Rauch followed Davis and was similarly much improved on his previous outing, with a scoreless inning. Admittedly he was helped by an ill-advised attempt to steal third by Frandsen, which turned into a K/CS double-play. Tony Barnette allowed one run in his two innings of work, on a solo homer, and the Diamondbacks looked to be in command, leading 5-1 after five innings. The offense all came after Johnson left the game [okay, now I won't mention him again!], the Diamondbacks beating up on the Giants' R. Ortiz to the tune of five runs on seven hits and a walk over the fourth and fifth. No: it's not that R. Ortiz: Ramon, rather than Russ. The latter is trying to make the Astros rotation and has allowed one run in five innings to date - at least he won't be doing so on our dime this year.

We scored twice in the fourth and three more times in the fifth. The former came on RBI singles by Chris Roberson and Josh Whitesell, and we left the bases loaded. The latter was even more explosive: Rusty Ryal singled with one out and scored on an Upton triple. Our uberprospect came home on a bad throw; he would have scored anyway as Pedro Ciriaco doubled, and Montero added an RBI single of his own. However, that was it for production from the Diamondbacks offense, until Frey had an RBI double with two outs in the ninth, which made it 7-6 to the Giants. Roberson then almost tied the game, but a diving catch in short left-field took away a hit and gave victory to San Franciso - former D-back Brandon Medders got his second win of spring for pitching a scoreless eighth.

"Hang on..." you may be thinking. "The last time you mentioned the score, we were 5-1 up. How did the Giants score six runs before we got out next man across the plate?" Well, the lead Arizona had entirely evaporated in the sixth, thanks to an unfortunate combination of Jailen Peguero and Ryal. The former gave up three hits, including homer with a man aboard in his inning of work, while our third baseman had an almost Reynoldsesque frame, committing two errors which resulted in a pair of unearned runs. Slaten came in for a scoreless inning despite allowing two hits. Clay Zavada was not so lucky, three hits leading to two runs for San Francisco, just enough to hold off our final comeback. Montero had two hits for Arizona, while Upton and Evan Frey each had a hit and a walk, while driving in a run.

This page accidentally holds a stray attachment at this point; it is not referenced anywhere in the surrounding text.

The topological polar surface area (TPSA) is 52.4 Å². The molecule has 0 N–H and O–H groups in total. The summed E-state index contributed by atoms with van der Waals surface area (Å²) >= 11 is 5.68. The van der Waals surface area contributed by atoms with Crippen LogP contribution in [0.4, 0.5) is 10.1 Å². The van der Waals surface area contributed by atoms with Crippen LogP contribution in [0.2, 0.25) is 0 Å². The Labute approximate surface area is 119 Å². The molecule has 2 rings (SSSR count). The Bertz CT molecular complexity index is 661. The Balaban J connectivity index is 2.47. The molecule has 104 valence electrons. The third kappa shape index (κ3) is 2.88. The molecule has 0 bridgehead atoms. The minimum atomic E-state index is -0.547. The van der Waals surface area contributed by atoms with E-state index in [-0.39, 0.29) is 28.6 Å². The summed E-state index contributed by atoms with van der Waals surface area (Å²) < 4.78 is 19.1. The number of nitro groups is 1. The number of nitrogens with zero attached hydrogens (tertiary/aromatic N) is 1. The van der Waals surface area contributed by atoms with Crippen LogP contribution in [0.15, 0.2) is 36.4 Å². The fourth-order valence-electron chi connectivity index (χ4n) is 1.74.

Off the park, the team took care of business, signing all 22 of their players who don't yet have enough service time for arbitration. 21 of those agreed to one-year contracts, with the lone standout being Mark Reynolds - who simply had his renewed unilaterally by the Diamondbacks. Those who think indentured servants are a thing of the past, might want to look at the world of young baseball players, who have little or no say in their contracts. Mind you, with the league minimum salary close to $400K, I can't really feel they're particularly oppressed.

Rockies lost again. They're 0-7 on the season, and while there are few things as meaningless as spring training games, one senses a certain degree of nervousness over at Purple Row as the streak extends - it's now ten in a row, since they lost the final three contests in 2008. Maybe this is the payback for their surge at the end of 2007; still, better to get it out of the way in the Cactus League! We'll be looking at the Rockies in more depth later this week, as they'll be the subject of our next 'Know Your Enemy' piece. That's tentatively scheduled for Thursday as the Diamondbacks have the day off then.